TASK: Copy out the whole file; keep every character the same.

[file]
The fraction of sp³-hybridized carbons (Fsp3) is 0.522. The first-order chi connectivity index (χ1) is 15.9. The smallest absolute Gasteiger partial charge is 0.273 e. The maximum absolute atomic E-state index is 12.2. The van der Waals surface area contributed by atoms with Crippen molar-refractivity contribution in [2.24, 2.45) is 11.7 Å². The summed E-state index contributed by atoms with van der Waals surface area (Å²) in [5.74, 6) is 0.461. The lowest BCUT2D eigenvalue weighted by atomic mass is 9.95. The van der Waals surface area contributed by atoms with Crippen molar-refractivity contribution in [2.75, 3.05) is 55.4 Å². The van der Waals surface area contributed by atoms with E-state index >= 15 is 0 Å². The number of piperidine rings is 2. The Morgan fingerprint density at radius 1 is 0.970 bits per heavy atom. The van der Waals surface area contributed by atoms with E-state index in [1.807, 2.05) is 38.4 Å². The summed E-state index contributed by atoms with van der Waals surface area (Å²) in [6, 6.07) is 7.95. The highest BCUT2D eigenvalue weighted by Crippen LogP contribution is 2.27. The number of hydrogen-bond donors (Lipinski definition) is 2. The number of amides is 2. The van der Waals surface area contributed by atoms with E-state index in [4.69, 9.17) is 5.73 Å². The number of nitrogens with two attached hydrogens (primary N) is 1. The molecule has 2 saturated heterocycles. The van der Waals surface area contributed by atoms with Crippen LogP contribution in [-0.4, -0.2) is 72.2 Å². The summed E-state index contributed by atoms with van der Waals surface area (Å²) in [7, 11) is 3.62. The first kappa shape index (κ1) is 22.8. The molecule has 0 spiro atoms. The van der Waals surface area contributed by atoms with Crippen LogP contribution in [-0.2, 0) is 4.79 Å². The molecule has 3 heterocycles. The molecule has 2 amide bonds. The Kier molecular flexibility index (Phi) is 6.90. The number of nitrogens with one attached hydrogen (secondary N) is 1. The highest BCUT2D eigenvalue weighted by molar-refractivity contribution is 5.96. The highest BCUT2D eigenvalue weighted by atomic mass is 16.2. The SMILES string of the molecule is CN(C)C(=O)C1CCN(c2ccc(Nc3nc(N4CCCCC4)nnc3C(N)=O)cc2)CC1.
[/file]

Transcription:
The fraction of sp³-hybridized carbons (Fsp3) is 0.522. The first-order chi connectivity index (χ1) is 15.9. The smallest absolute Gasteiger partial charge is 0.273 e. The maximum absolute atomic E-state index is 12.2. The van der Waals surface area contributed by atoms with Crippen molar-refractivity contribution in [2.24, 2.45) is 11.7 Å². The summed E-state index contributed by atoms with van der Waals surface area (Å²) in [5.74, 6) is 0.461. The lowest BCUT2D eigenvalue weighted by atomic mass is 9.95. The van der Waals surface area contributed by atoms with Crippen molar-refractivity contribution in [2.75, 3.05) is 55.4 Å². The van der Waals surface area contributed by atoms with E-state index >= 15 is 0 Å². The number of piperidine rings is 2. The Morgan fingerprint density at radius 1 is 0.970 bits per heavy atom. The van der Waals surface area contributed by atoms with E-state index in [1.807, 2.05) is 38.4 Å². The summed E-state index contributed by atoms with van der Waals surface area (Å²) in [6, 6.07) is 7.95. The highest BCUT2D eigenvalue weighted by Crippen LogP contribution is 2.27. The number of hydrogen-bond donors (Lipinski definition) is 2. The number of amides is 2. The van der Waals surface area contributed by atoms with E-state index in [4.69, 9.17) is 5.73 Å². The number of nitrogens with two attached hydrogens (primary N) is 1. The molecule has 2 saturated heterocycles. The van der Waals surface area contributed by atoms with Crippen LogP contribution in [-0.4, -0.2) is 72.2 Å². The summed E-state index contributed by atoms with van der Waals surface area (Å²) in [7, 11) is 3.62. The first kappa shape index (κ1) is 22.8. The molecule has 0 spiro atoms. The van der Waals surface area contributed by atoms with Crippen LogP contribution in [-0.2, 0) is 4.79 Å². The molecule has 3 heterocycles. The molecule has 2 amide bonds. The Kier molecular flexibility index (Phi) is 6.90. The number of nitrogens with one attached hydrogen (secondary N) is 1. The highest BCUT2D eigenvalue weighted by molar-refractivity contribution is 5.96. The highest BCUT2D eigenvalue weighted by atomic mass is 16.2. The SMILES string of the molecule is CN(C)C(=O)C1CCN(c2ccc(Nc3nc(N4CCCCC4)nnc3C(N)=O)cc2)CC1.